February 14, 2007

The Artifice Formally Known as Her

I was berating myself the other day after having been reactive in a social situation. It was a small thing and quickly resolved, but the belief stayed with me that "I could have handled it with more maturity." That was an "I should," and my mind was filled with shame, remorse and self-loathing as I replayed the little movie of my maturity lapse over and again.

Inquiring into this belief revealed that I was upset because I believed I had "done" something...not simply done something wrong, but done something at all. I discovered that any belief in "doership" trips me up every time; it is the ultimate in being in God's business mentally, the epitome of loneliness.

I remember one time Byron Katie asked someone who was embarassed about passing gas in public, "Do you take credit for everything?" Well, I do...and I just did it again when I said "I do." And again just now. What is that tenacious "I" that I think I am? Why do I so fearfully cling to that story of a past (seeing now how "I" is exactly that)? How does it serve me? Only to ground me in an identity that is not even mine.

As I replay the same mental movie after doing The Work, it becomes a romantic comedy, a darling little one-act play. She—the me of my movie—doesn't feel heard; with some irritation, she berates the sweet friend for not hearing her. The friend now hears and responds with kindness and acknowledgment. Still, she doesn't take the kindness graciously, doesn't let it in. She is RIGHT! Then in hindsight she believes she messed up, that she was unkind and unevolved and all in the name of love! She—the movie star—is, to my eyes now, an endearingly funny Valentine stumbling towards love, a little baby soul who has not yet learned there is no such thing as not-love. And I love her as I would love a toddler taking wobbly steps. There is no imperfection here in this perfect child apparently walking in this perfect world. I would not alter this movie; it is dear.

"I did it" creates discord even when it's a "good" thing I believe I have done because then there is pressure to continue to do good; there is the discomfort of credit-taking for that which was not my doing to begin with; and there is the fear of discovery of being a fraud.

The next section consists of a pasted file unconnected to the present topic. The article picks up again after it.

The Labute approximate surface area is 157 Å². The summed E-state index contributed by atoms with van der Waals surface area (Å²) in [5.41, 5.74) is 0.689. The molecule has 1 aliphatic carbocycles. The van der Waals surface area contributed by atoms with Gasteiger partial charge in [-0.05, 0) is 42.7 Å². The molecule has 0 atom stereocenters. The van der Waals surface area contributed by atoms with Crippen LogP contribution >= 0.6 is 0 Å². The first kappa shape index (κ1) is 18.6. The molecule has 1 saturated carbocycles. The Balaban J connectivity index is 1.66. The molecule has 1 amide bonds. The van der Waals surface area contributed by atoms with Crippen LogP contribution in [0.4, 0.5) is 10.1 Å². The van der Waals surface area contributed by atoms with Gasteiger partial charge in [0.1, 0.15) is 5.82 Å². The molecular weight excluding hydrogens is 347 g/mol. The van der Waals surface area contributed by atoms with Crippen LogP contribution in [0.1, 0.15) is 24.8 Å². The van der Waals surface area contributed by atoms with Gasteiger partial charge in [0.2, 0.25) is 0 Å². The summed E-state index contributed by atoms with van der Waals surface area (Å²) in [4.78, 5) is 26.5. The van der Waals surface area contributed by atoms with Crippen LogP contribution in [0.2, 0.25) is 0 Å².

So tonight I sit with all these "I-did-its." I just typed that; can I absolutely know that it's true? Did "I" get into every finger and make it move on the keyboard? Did I formulate the thought that produced the words? I cannot find a shred of evidence for any of this. As the words are re-read before she hits "send," the computer screen scrolls up and down, apparently moved by a hand. There is no micromanagement of that hand from over here; how does it all move? Who did it? Not me.

Yesterday she thought she was to teach a class and wondered how that would turn out when she was under the weather, sleep-deprived and felt unprepared. She realized that a "yes" was all she had to offer; yes to the class happening and it was not even remotely "her" class. A class happened and she and the participants were conduits. Words came; realizations realized themselves. The last of the words flowed in the last scheduled moments, right on time; perfect closure. It taught itself as a unit; no teachers, no students...and all of us both. Everything was provided.

The freedom that comes of this experience shows me that "I," "She," "It" cannot do it wrong; leaves me as the obedient and grateful servant of what is...leaves me as Love pretending to be woman sitting at computer, writing.

Katie says,"My job is to delete myself." I have wondered how it was possible. Here's how it happens: I ask four questions, then turn them around, the mind beholds the mystery of its own creation of itself, that which is called a me, called "Carol." And in the seeing of that artifice, it is undone. I cannot, as the saying goes, make that rope into a snake again. I cannot breathe life into a statue however beautiful, or believe a cartoon Carol is real, no matter how artfully animated she appears. She is so much more than that...and so much less.

In this moment of humble seeing, joy—often an elusive concept—is here, in me, as me, as not-me...and even that is not true. And her name is Love.

I am willing and I look forward to losing this sweet awareness. How joyous will be the reunion when it comes time, once more, for suffering to cease.

©2007 by Carol L. Skolnick. All rights reserved.

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